- Human Contact. I’m a hand shaker, a hugger, and a put my arm around you kind of person. I also spend way too much time touching my face, and feel very comfortable standing inside someone’s “normal” social distance zone. Keeping my hands away from my face, and to myself, and standing 6 feet from people is very foreign to me.
- Living without fear. Not so much me… Although I’m 50 now so I’m in that supposed bracket of the at-risk population, but I don’t really feel any different than I did when I was 35. I’m also of the school of “eat a peck of dirt before you die”. Babies crawl around on the floor and put EVERYTHING in their mouths, including viruses and bacteria. Because of this they build up an immune system. It makes a lot more sense to me to quarantine the afflicted and at risk than it does to quarantine the healthy. I understand that we’re collectively trying to protect the at-risk in our population. But as I heard some talking head say a few days ago… “people drink too much, they smoke, they don’t exercise… collectively we all do things that we ought not to, and those things kill off a certain percentage of our population each year, but we don’t live in fear because of it” This has been a tremendously tragic event for more than 60,390 American families who have lost loved ones due to this virus, and that number is not lost on me. However, there is most certainly a difference between NY City where 21% of the deaths have occurred and much of the rest of the county, including us here in upstate NY. I wish that politicians could recognize that and get things going again.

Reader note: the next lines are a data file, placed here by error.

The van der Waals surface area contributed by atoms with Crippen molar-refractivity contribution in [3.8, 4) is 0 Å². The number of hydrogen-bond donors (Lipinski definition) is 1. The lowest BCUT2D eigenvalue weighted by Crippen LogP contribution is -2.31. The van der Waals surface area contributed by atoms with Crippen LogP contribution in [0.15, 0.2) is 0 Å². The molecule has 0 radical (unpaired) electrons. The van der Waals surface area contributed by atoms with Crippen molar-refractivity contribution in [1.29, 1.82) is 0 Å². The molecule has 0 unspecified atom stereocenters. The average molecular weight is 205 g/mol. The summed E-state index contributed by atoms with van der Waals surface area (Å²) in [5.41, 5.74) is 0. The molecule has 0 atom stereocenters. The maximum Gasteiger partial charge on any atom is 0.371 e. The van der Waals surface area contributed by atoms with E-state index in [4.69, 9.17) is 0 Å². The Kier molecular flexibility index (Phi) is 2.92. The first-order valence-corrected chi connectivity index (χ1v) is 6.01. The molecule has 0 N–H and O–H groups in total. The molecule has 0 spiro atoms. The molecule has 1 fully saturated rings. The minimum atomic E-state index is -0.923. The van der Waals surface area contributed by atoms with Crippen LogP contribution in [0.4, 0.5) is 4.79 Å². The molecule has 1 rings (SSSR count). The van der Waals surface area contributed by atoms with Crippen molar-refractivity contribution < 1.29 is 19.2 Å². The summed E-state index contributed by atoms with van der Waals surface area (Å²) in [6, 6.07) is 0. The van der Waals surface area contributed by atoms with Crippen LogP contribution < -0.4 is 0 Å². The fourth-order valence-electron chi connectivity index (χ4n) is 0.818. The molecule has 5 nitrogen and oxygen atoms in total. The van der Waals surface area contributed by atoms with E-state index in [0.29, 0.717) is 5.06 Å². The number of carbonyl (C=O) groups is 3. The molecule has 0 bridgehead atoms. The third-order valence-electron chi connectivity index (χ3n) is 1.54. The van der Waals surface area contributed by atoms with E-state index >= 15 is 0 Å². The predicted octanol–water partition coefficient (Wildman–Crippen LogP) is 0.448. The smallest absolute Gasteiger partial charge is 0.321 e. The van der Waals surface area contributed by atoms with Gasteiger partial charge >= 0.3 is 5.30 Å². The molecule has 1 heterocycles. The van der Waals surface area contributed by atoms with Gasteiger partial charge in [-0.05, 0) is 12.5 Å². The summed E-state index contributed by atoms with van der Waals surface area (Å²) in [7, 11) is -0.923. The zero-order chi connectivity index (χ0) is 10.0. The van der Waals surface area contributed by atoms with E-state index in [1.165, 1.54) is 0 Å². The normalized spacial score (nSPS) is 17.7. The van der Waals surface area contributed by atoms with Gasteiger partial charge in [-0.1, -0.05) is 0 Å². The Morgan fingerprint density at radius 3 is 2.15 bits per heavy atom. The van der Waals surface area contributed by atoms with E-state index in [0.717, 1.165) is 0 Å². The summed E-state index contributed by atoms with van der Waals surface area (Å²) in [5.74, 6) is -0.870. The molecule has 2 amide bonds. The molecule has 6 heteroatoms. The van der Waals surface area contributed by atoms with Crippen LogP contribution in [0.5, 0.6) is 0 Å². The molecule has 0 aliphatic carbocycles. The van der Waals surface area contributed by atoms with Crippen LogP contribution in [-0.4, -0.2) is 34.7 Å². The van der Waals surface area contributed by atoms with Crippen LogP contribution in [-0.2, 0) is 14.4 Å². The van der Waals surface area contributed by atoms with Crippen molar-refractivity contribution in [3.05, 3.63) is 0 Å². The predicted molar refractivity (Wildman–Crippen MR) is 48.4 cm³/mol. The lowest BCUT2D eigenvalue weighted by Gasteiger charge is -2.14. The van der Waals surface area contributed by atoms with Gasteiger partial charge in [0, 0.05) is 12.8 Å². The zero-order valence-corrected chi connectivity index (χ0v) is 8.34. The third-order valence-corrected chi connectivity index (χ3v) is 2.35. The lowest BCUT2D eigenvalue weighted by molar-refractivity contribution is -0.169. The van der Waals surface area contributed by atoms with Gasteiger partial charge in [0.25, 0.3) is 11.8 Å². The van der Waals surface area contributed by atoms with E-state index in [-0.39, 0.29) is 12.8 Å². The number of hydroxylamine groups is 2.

You’ve been a big fan of supporting local restaurants for a long time, especially those that the agency insures. Some businesses have adapted to offer delivery or pickup options. What local meal are you craving right now?